Background: Aprotinin is a potent antifibrinolytic drug, which reduces postoperative bleeding and transfusion requirements. Recently, two observational studies reported increased incidence of renal dysfunction after aprotinin use in adults. Therefore, the aim of the study was to investigate the safety of aprotinin use in pediatric cardiac surgery patients. Methods: Data were prospectively and consecutively collected from 657 pediatric patients undergoing cardiac surgery with cardiopulmonary bypass (CPB). The database was assessed with regard to a possible relationship between aprotinin administration and dialysis and between aprotinin and postoperative renal dysfunction [defined as 25% decrease in the creatinine clearance (Ccr) compared with the preoperative value] by propensity-score adjustment and multivariable methods. Results: The incidence of dialysis (9.6% vs 4.1%; P = 0.005) and renal dysfunction (26.3% vs 16.1%; P = 0.019) was higher in patients who received aprotinin; however, propensity adjusted risk ratios were not significant [odds ratio (OR) of dialysis: 1.22; 95% confidence interval (CI) 0.46-3.22; OR of renal dysfunction 1.26; 95% CI: 0.66-1.92]. Aprotinin significantly reduced blood loss in the first postoperative 24 h. The main contributors of renal dysfunction were CPB duration, cumulative inotropic support, age, preoperative Ccr, amount of transfusion and pulmonary hypertension. Conclusions: Despite the higher incidences of renal dysfunction and failure in the aprotinin group, an independent role of the drug in the development of renal dysfunction or dialysis could not be demonstrated in pediatric cardiac patients undergoing CPB.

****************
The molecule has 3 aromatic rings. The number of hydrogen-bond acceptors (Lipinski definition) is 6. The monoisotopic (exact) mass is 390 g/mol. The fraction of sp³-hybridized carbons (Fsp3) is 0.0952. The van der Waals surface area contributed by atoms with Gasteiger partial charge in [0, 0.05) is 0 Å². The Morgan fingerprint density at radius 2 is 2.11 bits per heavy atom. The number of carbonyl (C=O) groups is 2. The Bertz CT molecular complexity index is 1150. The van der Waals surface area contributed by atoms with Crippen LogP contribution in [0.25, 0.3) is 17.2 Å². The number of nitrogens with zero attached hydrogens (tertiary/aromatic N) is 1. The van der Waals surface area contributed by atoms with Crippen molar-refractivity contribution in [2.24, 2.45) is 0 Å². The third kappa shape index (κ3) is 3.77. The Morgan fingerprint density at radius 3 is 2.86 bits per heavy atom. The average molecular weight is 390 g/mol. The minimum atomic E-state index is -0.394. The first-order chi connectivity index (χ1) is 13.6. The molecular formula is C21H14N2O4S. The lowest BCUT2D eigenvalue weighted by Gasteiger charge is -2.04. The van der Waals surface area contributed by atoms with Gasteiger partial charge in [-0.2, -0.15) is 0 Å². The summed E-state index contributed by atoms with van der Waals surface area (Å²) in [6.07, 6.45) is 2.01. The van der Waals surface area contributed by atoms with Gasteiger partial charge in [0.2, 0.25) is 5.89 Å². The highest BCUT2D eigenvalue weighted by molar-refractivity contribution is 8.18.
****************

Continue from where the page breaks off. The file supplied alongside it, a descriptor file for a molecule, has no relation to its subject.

ASJC Scopus subject areas
- Pediatrics, Perinatology, and Child Health
- Anesthesiology and Pain Medicine